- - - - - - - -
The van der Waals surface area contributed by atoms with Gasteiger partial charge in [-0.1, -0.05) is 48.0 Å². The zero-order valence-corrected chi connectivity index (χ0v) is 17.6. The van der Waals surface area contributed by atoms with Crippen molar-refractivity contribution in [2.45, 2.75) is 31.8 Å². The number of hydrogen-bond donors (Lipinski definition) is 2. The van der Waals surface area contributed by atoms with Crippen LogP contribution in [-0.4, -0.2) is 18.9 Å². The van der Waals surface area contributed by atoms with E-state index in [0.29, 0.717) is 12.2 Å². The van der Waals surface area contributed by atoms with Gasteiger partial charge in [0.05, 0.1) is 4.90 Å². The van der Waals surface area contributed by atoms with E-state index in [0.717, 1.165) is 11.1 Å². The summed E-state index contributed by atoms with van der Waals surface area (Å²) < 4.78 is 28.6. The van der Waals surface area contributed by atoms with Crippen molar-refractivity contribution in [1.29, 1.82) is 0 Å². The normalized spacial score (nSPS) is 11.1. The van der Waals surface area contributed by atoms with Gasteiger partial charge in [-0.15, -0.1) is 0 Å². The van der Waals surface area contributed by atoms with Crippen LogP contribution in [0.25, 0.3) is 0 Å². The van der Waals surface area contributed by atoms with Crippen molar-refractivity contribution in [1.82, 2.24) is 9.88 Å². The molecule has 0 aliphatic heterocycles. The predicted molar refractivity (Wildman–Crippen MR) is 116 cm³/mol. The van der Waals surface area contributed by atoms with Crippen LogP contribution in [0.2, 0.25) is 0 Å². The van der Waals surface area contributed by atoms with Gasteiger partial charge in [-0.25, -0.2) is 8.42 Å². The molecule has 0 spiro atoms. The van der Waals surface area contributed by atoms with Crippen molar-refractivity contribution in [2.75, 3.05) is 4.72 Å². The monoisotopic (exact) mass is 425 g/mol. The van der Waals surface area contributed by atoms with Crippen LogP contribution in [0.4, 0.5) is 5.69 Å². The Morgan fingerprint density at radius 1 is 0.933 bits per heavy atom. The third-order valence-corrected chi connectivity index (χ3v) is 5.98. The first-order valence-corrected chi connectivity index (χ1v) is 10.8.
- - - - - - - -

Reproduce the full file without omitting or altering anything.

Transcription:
The van der Waals surface area contributed by atoms with Gasteiger partial charge in [-0.1, -0.05) is 48.0 Å². The zero-order valence-corrected chi connectivity index (χ0v) is 17.6. The van der Waals surface area contributed by atoms with Crippen molar-refractivity contribution in [2.45, 2.75) is 31.8 Å². The number of hydrogen-bond donors (Lipinski definition) is 2. The van der Waals surface area contributed by atoms with Crippen LogP contribution in [-0.4, -0.2) is 18.9 Å². The van der Waals surface area contributed by atoms with E-state index in [0.29, 0.717) is 12.2 Å². The van der Waals surface area contributed by atoms with Gasteiger partial charge in [0.05, 0.1) is 4.90 Å². The van der Waals surface area contributed by atoms with E-state index in [0.717, 1.165) is 11.1 Å². The summed E-state index contributed by atoms with van der Waals surface area (Å²) < 4.78 is 28.6. The van der Waals surface area contributed by atoms with Crippen molar-refractivity contribution in [1.29, 1.82) is 0 Å². The normalized spacial score (nSPS) is 11.1. The van der Waals surface area contributed by atoms with Gasteiger partial charge in [-0.15, -0.1) is 0 Å². The van der Waals surface area contributed by atoms with Crippen LogP contribution in [0.25, 0.3) is 0 Å². The van der Waals surface area contributed by atoms with Crippen molar-refractivity contribution in [1.82, 2.24) is 9.88 Å². The molecule has 0 aliphatic heterocycles. The predicted molar refractivity (Wildman–Crippen MR) is 116 cm³/mol. The van der Waals surface area contributed by atoms with Crippen LogP contribution in [0.2, 0.25) is 0 Å². The van der Waals surface area contributed by atoms with Gasteiger partial charge in [-0.25, -0.2) is 8.42 Å². The molecule has 0 spiro atoms. The van der Waals surface area contributed by atoms with Crippen molar-refractivity contribution in [2.75, 3.05) is 4.72 Å². The monoisotopic (exact) mass is 425 g/mol. The van der Waals surface area contributed by atoms with Crippen LogP contribution in [0.4, 0.5) is 5.69 Å². The Morgan fingerprint density at radius 1 is 0.933 bits per heavy atom. The third-order valence-corrected chi connectivity index (χ3v) is 5.98. The first-order valence-corrected chi connectivity index (χ1v) is 10.8.